Adherent Health announces results of 2014 Patient Preference Study

Adherent Health, LLC, a mobile health engagement advisory focused on medication safe-use, adherence, and health outcomes attainment, announced today the results of its 2014 Patient Preference Study which surveyed the mobile app behaviors and medication support preferences of 2,216 prescription-taking patients aged 18-65+. [More]

Study sheds light on brain mechanisms that make schizophrenia patients misinterpret what they see

People with schizophrenia often misinterpret what they see and experience in the world. New research provides insight into the brain mechanisms that might be responsible for this misinterpretation. [More]
Young adults participated in cardio fitness activities may preserve memory, thinking skills in middle age

Young adults participated in cardio fitness activities may preserve memory, thinking skills in middle age

Young adults who run or participate in other cardio fitness activities may preserve their memory and thinking skills in middle age, according to a new study published in the April 2, 2014, online issue of Neurology®, the medical journal of the American Academy of Neurology. Middle age was defined as ages 43 to 55. [More]

Scientists present protein that facilitates control of nerve cells by light

​Networked nerve cells are the control center of organisms. In a nematode, 300 nerve cells are sufficient to initiate complex behavior. To understand the properties of the networks, re-searchers switch cells on and off with light and observe the resulting behavior of the organism. [More]
NeuroSigma gets approval to market Monarch eTNS System in Australia

NeuroSigma gets approval to market Monarch eTNS System in Australia

NeuroSigma, Inc., a California-based life-sciences company focused on commercialization of its non-invasive Monarch eTNS System for the treatment of neurological and neuropsychiatric disorders, today announced that it has received approval from the Therapeutic Goods Administration to market its Monarch eTNS System in Australia. [More]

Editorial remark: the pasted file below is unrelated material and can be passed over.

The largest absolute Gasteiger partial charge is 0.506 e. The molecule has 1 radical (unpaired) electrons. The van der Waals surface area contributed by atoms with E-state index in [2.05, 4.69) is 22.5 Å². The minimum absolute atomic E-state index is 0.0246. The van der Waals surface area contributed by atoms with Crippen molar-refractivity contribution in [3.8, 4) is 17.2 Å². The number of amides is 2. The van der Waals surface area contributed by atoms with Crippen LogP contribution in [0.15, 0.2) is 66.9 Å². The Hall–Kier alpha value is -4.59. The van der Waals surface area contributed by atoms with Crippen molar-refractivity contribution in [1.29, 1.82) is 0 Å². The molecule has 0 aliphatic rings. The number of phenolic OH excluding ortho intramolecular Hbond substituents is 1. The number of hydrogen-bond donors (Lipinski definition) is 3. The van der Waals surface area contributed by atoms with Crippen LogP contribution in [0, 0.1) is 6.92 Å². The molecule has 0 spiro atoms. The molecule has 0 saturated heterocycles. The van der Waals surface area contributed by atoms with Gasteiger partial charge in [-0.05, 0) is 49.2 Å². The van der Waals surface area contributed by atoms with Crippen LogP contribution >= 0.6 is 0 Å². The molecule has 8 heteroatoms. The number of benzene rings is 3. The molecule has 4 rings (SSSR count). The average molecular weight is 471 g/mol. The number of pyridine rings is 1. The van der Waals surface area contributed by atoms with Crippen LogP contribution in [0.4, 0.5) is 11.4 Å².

Patients with autoimmune disease have 3.8-fold increased risk of developing epilepsy

Patients with an autoimmune disease have a 3.8-fold increased risk of developing epilepsy, according to a new population-level study from Boston Children's Hospital based on health insurance claim data. [More]
Otsuka acquires rights to develop and sell Eisai’s DACOGEN in the US, Canada and Japan

Otsuka acquires rights to develop and sell Eisai’s DACOGEN in the US, Canada and Japan

Eisai Inc., a subsidiary of Tokyo-based Eisai Co., Ltd., today announced the sale and assignment of its rights to a worldwide exclusive license for DACOGEN® (decitabine) for Injection to Otsuka Pharmaceutical Co., Ltd., giving Otsuka full development and commercialization rights for the product in the former Eisai territories of the United States, Canada and Japan. [More]

Researchers estimate psychosis rates in epilepsy

Patients with epilepsy are nearly eight times more likely than people without the condition to experience psychosis, show results of a systematic review and meta-analysis. [More]
People who develop diabetes in middle age are more likely to have brain cell loss in old age

People who develop diabetes in middle age are more likely to have brain cell loss in old age

People who develop diabetes and high blood pressure in middle age are more likely to have brain cell loss and other damage to the brain, as well as problems with memory and thinking skills, than people who never have diabetes or high blood pressure or who develop it in old age, according to a new study published in the March 19, 2014, online issue of Neurology®, the medical journal of the American Academy of Neurology. [More]

Bipolar disorder and epilepsy could be linked

A preliminary study adds to evidence that bipolar disorder and epilepsy may be different expressions of common pathways. [More]